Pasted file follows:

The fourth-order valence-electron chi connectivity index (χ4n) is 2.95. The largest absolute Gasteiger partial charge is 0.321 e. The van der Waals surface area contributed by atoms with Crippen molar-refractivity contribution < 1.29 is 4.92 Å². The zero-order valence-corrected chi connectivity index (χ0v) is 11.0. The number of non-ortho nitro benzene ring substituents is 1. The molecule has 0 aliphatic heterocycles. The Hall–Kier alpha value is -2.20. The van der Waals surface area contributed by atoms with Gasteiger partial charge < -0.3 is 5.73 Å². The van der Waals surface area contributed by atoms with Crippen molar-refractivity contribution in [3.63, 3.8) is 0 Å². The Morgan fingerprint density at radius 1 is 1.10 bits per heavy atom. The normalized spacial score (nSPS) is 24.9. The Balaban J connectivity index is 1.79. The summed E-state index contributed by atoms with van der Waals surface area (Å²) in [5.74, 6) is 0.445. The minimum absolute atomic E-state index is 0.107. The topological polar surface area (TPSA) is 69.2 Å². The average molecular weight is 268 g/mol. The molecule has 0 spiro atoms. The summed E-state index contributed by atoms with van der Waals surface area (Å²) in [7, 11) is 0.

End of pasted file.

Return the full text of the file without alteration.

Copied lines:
The fourth-order valence-electron chi connectivity index (χ4n) is 2.95. The largest absolute Gasteiger partial charge is 0.321 e. The van der Waals surface area contributed by atoms with Crippen molar-refractivity contribution < 1.29 is 4.92 Å². The zero-order valence-corrected chi connectivity index (χ0v) is 11.0. The number of non-ortho nitro benzene ring substituents is 1. The molecule has 0 aliphatic heterocycles. The Hall–Kier alpha value is -2.20. The van der Waals surface area contributed by atoms with Gasteiger partial charge < -0.3 is 5.73 Å². The van der Waals surface area contributed by atoms with Crippen molar-refractivity contribution in [3.63, 3.8) is 0 Å². The Morgan fingerprint density at radius 1 is 1.10 bits per heavy atom. The normalized spacial score (nSPS) is 24.9. The Balaban J connectivity index is 1.79. The summed E-state index contributed by atoms with van der Waals surface area (Å²) in [5.74, 6) is 0.445. The minimum absolute atomic E-state index is 0.107. The topological polar surface area (TPSA) is 69.2 Å². The average molecular weight is 268 g/mol. The molecule has 0 spiro atoms. The summed E-state index contributed by atoms with van der Waals surface area (Å²) in [7, 11) is 0.